By now if you’re a web afficianado you’d know that Google News is out of beta . Big deal. The real meat in this story is Google’s launch of a personalised news service , which it seems the company has been waiting to complete before it ripped up the beta sticker.
As I mentioned in a previous post, we’re building a content aggregator as our very first “labs” project so I’ve spent a lot of time analysing what I feel are the strengths and weaknesses of the various aggregators out there. So where do I see Google News and what impact will its new recommendation make?
I use Google News every day. MediaConnects produce a daily column each day in which we analyse the day’s Australian tech media coverage, giving credit to journos for breaking news stories. A Google News search is invaluable for us in terms of trying to determine if a story was exclusive, how it might have been sourced and who broke the story first. For me, that’s always been the power of the service – searching. It’s a great “journal of record” but I tried using Google News as a gatekeeper for barely a day before giving up on it.
The fundamental flaw with Google News is that its based primarily on clustering, not ranking. It’s ability to rate a story is limited to analysing how many times a particular story is reported. So it has enough intelligence to pick out the most reported story. Woop-de-doop. That’s equates to almost zero value add because by the time a story makes it to prominence on Google News, it’s already been reported by every man and its dog and subsequently Google News can only ever be a follower. Can you imagine a newspaper editor saying “I’ve got this really great concept. We’re going to concentrate on reporting all the news, that everybody else has already reported!”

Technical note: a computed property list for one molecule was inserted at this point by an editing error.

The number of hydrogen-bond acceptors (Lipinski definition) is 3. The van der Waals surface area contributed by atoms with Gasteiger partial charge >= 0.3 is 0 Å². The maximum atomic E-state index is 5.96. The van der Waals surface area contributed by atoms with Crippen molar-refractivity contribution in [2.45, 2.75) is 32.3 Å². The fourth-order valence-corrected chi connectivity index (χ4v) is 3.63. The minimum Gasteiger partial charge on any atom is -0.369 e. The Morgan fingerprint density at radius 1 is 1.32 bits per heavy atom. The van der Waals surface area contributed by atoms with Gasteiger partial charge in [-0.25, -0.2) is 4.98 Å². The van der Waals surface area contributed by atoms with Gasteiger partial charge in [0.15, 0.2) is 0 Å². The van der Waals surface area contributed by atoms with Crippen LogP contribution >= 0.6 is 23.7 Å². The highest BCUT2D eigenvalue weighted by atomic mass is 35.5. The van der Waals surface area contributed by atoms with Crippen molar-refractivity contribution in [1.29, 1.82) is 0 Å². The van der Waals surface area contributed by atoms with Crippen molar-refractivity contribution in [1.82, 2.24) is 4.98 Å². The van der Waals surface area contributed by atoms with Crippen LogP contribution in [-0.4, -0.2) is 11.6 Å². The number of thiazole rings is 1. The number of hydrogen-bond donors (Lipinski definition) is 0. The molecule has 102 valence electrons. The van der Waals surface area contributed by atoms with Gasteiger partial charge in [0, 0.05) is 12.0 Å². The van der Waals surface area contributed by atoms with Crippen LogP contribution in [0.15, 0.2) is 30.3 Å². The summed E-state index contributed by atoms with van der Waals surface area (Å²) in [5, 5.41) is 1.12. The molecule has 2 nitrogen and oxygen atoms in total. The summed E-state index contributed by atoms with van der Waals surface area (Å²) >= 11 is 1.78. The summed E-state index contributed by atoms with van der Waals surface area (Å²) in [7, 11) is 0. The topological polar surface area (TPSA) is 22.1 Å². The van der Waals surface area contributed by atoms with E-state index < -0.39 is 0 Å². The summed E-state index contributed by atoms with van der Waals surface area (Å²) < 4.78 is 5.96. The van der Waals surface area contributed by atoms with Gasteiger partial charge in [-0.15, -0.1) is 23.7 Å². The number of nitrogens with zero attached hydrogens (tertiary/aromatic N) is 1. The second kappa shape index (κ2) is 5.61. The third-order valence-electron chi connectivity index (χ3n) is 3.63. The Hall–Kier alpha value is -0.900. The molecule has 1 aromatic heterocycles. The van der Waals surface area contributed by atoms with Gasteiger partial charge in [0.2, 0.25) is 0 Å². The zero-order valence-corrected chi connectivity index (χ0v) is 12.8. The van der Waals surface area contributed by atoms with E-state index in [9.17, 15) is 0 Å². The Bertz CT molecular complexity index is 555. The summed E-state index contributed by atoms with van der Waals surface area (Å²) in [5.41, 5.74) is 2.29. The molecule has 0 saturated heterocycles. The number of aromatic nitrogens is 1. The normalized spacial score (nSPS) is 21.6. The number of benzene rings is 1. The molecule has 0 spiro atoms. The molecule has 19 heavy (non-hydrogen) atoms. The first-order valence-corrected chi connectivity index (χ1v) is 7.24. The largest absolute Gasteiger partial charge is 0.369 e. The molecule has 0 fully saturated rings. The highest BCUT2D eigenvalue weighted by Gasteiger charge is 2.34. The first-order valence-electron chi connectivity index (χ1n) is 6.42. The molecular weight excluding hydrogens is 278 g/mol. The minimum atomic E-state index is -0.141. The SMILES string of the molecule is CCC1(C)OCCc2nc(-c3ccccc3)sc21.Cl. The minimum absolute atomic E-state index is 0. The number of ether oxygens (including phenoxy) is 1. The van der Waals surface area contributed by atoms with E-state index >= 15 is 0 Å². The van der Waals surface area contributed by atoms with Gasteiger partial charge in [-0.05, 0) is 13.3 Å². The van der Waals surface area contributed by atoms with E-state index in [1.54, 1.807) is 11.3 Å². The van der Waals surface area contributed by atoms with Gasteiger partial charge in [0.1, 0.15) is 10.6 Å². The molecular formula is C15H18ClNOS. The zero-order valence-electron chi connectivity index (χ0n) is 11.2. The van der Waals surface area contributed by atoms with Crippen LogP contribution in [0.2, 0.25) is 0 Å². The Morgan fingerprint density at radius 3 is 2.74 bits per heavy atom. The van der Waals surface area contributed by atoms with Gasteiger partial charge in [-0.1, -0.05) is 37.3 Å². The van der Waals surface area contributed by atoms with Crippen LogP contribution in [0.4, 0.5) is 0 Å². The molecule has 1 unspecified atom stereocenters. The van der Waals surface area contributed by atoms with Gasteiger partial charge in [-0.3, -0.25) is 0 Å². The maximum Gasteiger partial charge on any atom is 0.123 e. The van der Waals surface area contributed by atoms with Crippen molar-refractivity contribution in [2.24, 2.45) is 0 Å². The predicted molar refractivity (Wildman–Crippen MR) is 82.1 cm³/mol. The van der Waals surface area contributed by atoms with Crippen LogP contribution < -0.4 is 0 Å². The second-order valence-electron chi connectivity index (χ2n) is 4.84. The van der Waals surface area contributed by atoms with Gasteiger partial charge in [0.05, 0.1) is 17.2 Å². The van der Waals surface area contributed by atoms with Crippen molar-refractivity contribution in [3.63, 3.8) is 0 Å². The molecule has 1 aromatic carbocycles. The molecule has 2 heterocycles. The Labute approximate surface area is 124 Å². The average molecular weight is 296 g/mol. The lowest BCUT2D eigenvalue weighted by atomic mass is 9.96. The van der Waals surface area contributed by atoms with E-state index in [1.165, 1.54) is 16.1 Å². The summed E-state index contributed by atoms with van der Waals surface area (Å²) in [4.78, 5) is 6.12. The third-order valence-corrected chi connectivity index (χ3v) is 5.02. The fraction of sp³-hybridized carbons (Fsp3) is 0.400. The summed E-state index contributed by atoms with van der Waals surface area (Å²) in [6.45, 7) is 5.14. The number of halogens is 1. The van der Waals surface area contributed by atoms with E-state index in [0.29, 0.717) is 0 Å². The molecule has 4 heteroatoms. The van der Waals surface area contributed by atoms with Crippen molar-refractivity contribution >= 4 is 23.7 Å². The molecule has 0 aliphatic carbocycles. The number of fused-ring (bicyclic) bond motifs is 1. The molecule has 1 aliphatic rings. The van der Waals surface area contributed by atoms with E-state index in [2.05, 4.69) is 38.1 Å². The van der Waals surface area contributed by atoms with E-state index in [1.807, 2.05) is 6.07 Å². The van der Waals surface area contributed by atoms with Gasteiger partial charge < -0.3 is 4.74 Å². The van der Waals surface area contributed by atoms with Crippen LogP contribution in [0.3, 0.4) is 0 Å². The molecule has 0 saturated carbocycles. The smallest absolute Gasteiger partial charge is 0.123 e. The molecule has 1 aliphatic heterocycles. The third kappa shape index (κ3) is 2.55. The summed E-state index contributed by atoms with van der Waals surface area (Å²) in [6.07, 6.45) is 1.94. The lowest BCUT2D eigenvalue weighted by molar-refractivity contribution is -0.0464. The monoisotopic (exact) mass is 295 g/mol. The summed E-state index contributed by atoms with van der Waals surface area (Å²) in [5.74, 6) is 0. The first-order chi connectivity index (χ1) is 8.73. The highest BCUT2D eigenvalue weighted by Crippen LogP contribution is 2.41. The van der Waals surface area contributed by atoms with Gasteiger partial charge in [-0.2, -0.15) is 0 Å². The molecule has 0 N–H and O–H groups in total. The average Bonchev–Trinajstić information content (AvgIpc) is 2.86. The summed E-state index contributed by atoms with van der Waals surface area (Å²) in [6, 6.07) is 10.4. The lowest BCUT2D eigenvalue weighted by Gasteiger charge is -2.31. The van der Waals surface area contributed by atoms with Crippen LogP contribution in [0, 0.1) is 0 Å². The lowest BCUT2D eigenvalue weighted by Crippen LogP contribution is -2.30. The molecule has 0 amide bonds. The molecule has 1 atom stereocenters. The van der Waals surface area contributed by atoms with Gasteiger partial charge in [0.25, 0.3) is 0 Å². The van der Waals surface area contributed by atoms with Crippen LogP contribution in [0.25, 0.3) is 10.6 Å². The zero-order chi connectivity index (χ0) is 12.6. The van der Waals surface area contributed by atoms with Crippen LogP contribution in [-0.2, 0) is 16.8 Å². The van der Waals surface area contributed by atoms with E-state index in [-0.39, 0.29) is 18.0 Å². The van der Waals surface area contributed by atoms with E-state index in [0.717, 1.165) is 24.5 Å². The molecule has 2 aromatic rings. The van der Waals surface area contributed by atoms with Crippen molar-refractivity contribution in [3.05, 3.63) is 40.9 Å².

At best, the Google News news pages serves a purpose as a backup source, enabling a reader to ensure they haven’t missed any big news stories. Again, there’s that journal of record aspect.
The other related flaw with Google News is it has no ability to rate stories within a cluster. So where memeorandum gains the intelligence of ranking stories in a thread, by looking at the number of links a post receives, Google News has no such intelligence. I presume it makes a decision based on how long ago a story was posted and by the credibility of its various news sources it tracks. Hardly, a sophisticated way of picking out the best coverage of a particular story.
Now Google is also recommending news stories based on your search history. So how does this change the game for Google? It improves the service in one manner. Google News has large overarching topics which are really too broad to be of any use as an aggregator. So at least, you’ll be able to keep tabs on narrow subject areas. However, Google’s got a better killer app here. It’s Google News Alert. I subscribe to all stories related to the football team I follow and have those emailed to me. The value-add here is that I’m alerted to new stories even if I’m not checking the web or my newsfeeds.
The problem for Google News is the flaws I’ve already outlined, are only exacerbated when it comes to the effectiveness of its recommendation engine. According to the Google News help page, (hat tip to Search Engine Watch ) this is how the recommendation service works.
So you get served up other popular stories. But chances are, a story is only popular because Google’s flawed rating system has put it there in the first place. It’s very much a case of the blind leading the blind.
I’d be very surprised if the people behind today’s leading aggregators are shaking in their boots over these latest developments. Google News will always have its place and the fact that its a Google product means it will always be an influential aggregator. However, as a gatekeeper that points people to new, interesting content, I’m afraid it needs a fundamental redevelopment. That’s highly unlikely based on the fact the service is now out of beta.
So content aggregators rejoice. Squash’s bet is that this is one corner of the Internet that Google won’t be dominating anytime soon.